You may request assistance from election officials or select someone to assist you. You may choose whoever you want to assist you, except that the person cannot be your employer or an agent of your employer or an officer or agency of your union.

If your voter registration record does not already contain a notation about you needing help, you will have to complete and sign a form. The clerk at the polling place can help you fill out the form.

Unless you choose an elections official, the person you choose to help you also has to fill out a form.

If you have any questions about receiving assistance with voting, please direct your questions to your Supervisor of Elections or the clerk or inspector at the polling place.

Accessible Voting Technologies

Along with polling place accessibility, the way you cast your vote must also be accessible. The Help America Vote Act requires at least one voting machine in every polling place to be accessible to anyone who has a disability.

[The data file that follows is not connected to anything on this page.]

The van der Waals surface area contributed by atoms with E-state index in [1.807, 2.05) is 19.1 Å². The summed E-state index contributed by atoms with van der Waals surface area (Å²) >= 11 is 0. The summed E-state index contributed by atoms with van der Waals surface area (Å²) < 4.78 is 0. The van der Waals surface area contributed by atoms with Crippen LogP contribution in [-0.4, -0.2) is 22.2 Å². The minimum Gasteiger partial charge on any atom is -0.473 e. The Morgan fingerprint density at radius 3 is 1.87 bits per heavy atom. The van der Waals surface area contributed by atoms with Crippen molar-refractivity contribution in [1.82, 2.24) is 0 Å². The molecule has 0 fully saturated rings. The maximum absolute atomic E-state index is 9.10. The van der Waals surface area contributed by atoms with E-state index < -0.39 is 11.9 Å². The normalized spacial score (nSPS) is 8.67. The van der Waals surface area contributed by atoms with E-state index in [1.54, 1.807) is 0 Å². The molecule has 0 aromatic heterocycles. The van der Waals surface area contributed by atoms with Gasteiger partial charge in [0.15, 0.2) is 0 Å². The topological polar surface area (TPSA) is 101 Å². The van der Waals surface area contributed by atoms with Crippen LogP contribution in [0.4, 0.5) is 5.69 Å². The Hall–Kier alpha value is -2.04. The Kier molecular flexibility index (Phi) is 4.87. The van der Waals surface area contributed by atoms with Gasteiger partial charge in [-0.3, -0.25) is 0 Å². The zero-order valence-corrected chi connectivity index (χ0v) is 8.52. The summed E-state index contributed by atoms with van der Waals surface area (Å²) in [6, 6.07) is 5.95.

In Florida, two types of accessible voting machines are used: 

  1. Direct Recording Electronic (DRE) Systems – Voters using this machine will cast their vote through a touchscreen, dial, or mechanical button. The DRE system then stores your votes into the computer’s memory. Some DRE systems are also equipped with a printer for voters to confirm his or her choices before committing them to the computer's memory. The paper records can be saved in case of an audit or recount.
  2. Ballot Marking Devices and Systems – Most ballot marking devices use a touchscreen for voters to make their selections. Unlike the DRE system, ballot marking systems do not store you votes into a computer. Instead, the ballot is marked on paper and tabulated, like all other paper ballots. These systems also provide other accessibility features such as audio.

Accessible Voting Machine by County - Links open in a new tab or window

County Machine Name Type of Machine
Broward, Charlotte, Collier, Lake, Lee, Martin, Miami-Dade,  Sumter iVotronic DRE – Touchscreen